Pentagon worried about Obama's commitment to Afghanistan

U.S. troops of the 10th Mountain Brigade in Afghanistan.
U.S. troops of the 10th Mountain Brigade in Afghanistan. Jonathan S. Landay/MCT

WASHINGTON — The prospect that U.S. Army Gen. Stanley McChrystal may ask for as many as 45,000 additional American troops in Afghanistan is fueling growing tension within President Barack Obama's administration over the U.S. commitment to the war there.

On Monday, McChrystal sent his assessment of the situation in Afghanistan to the Pentagon, the U.S. Central Command, the Joint Chiefs of Staff and NATO. Although the assessment didn't include any request for more troops, senior military officials said they expect McChrystal later in September to seek between 21,000 and 45,000 more troops. There currently are 62,000 American troops in Afghanistan.

However, administration officials said that amid rising violence and casualties, polls that show a majority of Americans now think the war in Afghanistan isn't worth fighting. With tough battles ahead on health care, the budget and other issues, Vice President Joe Biden and other officials are increasingly anxious about how the American public would respond to sending additional troops.

The officials, who spoke on the condition of anonymity because they weren't authorized to talk to the media, said Biden has argued that without sustained support from the American people, the U.S. can't make the long-term commitment that would be needed to stabilize Afghanistan and dismantle al Qaida. Biden's office declined to comment.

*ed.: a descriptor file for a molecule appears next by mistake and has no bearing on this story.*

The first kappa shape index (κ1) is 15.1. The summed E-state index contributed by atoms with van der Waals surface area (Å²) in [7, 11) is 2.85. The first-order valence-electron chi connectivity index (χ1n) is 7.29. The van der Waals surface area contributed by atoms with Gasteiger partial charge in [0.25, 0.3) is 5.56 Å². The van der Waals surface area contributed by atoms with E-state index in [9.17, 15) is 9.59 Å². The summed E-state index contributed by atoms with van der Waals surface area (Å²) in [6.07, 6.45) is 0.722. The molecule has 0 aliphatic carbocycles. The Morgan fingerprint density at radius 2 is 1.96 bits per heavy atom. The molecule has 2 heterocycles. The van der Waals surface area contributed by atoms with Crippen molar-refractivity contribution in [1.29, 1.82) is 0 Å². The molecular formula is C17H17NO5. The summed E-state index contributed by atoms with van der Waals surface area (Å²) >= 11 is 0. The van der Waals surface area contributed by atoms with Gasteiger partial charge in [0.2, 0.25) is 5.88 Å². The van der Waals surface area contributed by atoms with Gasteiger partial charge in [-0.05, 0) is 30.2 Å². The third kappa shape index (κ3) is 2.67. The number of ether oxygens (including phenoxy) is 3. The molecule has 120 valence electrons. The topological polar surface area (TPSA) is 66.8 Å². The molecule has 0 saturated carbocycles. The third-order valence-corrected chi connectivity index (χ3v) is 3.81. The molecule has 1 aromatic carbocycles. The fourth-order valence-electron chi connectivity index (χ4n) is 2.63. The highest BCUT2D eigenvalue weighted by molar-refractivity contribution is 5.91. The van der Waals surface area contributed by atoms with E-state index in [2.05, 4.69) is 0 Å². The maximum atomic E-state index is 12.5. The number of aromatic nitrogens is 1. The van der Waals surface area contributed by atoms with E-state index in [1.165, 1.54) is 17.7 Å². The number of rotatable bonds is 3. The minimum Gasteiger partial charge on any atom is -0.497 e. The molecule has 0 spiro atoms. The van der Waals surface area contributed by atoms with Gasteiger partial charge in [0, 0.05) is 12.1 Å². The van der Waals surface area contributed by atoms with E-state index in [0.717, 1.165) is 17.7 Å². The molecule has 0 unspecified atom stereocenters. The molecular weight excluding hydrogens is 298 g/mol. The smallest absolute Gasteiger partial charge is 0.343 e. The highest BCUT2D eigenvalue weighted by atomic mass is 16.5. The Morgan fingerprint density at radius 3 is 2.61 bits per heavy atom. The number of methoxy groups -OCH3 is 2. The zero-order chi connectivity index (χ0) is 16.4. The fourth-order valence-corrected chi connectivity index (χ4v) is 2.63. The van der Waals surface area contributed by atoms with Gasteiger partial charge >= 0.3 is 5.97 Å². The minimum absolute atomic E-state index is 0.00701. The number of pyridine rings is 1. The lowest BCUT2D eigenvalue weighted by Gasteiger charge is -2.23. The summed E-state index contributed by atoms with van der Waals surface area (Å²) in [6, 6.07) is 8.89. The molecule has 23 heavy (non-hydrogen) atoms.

"I think they (the Obama administration) thought this would be more popular and easier," a senior Pentagon official said. "We are not getting a Bush-like commitment to this war."

Monday's assessment initially was to include troop recommendations, but political concerns prompted White House and Pentagon officials to agree that those recommendations would come later, advisers to McChrystal said. Although the White House took a hands-off approach toward Afghanistan earlier this summer, Pentagon officials said they're now getting more questions about how many troops might be needed and for how long.

Some White House officials said the administration feels it was pressured to send the additional 17,500 combat troops and 4,000 trainers earlier this year, before the administration was comfortable with its plan for Afghanistan, because of the country's election in August.

Obama now feels that McChrystal and his superior, Army Gen. David Petraeus, the head of the Central Command, are pressuring him to commit still more troops to Afghanistan, a senior military official said. The official said that retired Marine Gen. James Jones, Obama's national security adviser, told McChrystal last month not to ask for more troops, but that McChrystal went ahead anyway and indicated in interviews that he may need more.

McChrystal's new assessment is the fifth one ordered since Obama's inauguration. Pentagon spokesman Bryan Whitman said that no details of the assessment would be released. Other officials called it a "political hot potato."

Advisers to McChrystal, who spoke to McClatchy on the condition of anonymity because of the matter's sensitivity, said the document is just over 10 pages and broadly spells out McChrystal's assessment of conditions on the ground: